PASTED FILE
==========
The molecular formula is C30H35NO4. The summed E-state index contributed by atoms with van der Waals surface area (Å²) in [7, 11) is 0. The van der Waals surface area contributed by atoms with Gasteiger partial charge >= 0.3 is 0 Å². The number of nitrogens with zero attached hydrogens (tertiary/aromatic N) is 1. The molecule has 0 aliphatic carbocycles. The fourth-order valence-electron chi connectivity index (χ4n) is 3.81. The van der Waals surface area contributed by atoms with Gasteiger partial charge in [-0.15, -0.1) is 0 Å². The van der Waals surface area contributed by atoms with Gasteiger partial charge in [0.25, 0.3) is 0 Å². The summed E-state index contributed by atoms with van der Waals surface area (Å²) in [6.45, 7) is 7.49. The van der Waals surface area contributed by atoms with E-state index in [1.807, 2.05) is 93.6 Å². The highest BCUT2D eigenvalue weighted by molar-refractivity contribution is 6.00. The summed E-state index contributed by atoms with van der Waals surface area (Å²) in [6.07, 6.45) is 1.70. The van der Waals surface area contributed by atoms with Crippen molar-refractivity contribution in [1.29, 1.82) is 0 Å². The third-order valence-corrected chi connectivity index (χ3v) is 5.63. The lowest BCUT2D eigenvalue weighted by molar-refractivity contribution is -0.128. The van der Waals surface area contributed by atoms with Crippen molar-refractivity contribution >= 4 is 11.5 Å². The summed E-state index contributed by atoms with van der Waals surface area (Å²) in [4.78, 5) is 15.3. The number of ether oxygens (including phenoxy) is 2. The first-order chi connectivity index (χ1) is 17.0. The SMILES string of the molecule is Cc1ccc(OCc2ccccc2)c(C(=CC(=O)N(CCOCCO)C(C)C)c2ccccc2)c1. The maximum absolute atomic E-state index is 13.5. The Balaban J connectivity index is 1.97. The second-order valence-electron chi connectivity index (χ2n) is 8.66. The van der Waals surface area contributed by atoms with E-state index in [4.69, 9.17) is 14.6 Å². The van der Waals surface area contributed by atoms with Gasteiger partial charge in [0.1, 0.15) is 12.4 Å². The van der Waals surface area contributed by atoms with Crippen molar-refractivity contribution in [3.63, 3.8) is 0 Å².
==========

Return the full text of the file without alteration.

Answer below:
The molecular formula is C30H35NO4. The summed E-state index contributed by atoms with van der Waals surface area (Å²) in [7, 11) is 0. The van der Waals surface area contributed by atoms with Gasteiger partial charge >= 0.3 is 0 Å². The number of nitrogens with zero attached hydrogens (tertiary/aromatic N) is 1. The molecule has 0 aliphatic carbocycles. The fourth-order valence-electron chi connectivity index (χ4n) is 3.81. The van der Waals surface area contributed by atoms with Gasteiger partial charge in [-0.15, -0.1) is 0 Å². The van der Waals surface area contributed by atoms with Gasteiger partial charge in [0.25, 0.3) is 0 Å². The summed E-state index contributed by atoms with van der Waals surface area (Å²) in [6.45, 7) is 7.49. The van der Waals surface area contributed by atoms with E-state index in [1.807, 2.05) is 93.6 Å². The highest BCUT2D eigenvalue weighted by molar-refractivity contribution is 6.00. The summed E-state index contributed by atoms with van der Waals surface area (Å²) in [6.07, 6.45) is 1.70. The van der Waals surface area contributed by atoms with Crippen molar-refractivity contribution in [1.29, 1.82) is 0 Å². The third-order valence-corrected chi connectivity index (χ3v) is 5.63. The lowest BCUT2D eigenvalue weighted by molar-refractivity contribution is -0.128. The van der Waals surface area contributed by atoms with Crippen molar-refractivity contribution >= 4 is 11.5 Å². The summed E-state index contributed by atoms with van der Waals surface area (Å²) in [4.78, 5) is 15.3. The number of ether oxygens (including phenoxy) is 2. The first-order chi connectivity index (χ1) is 17.0. The SMILES string of the molecule is Cc1ccc(OCc2ccccc2)c(C(=CC(=O)N(CCOCCO)C(C)C)c2ccccc2)c1. The maximum absolute atomic E-state index is 13.5. The Balaban J connectivity index is 1.97. The second-order valence-electron chi connectivity index (χ2n) is 8.66. The van der Waals surface area contributed by atoms with E-state index in [4.69, 9.17) is 14.6 Å². The van der Waals surface area contributed by atoms with Gasteiger partial charge in [0.1, 0.15) is 12.4 Å². The van der Waals surface area contributed by atoms with Crippen molar-refractivity contribution in [3.63, 3.8) is 0 Å².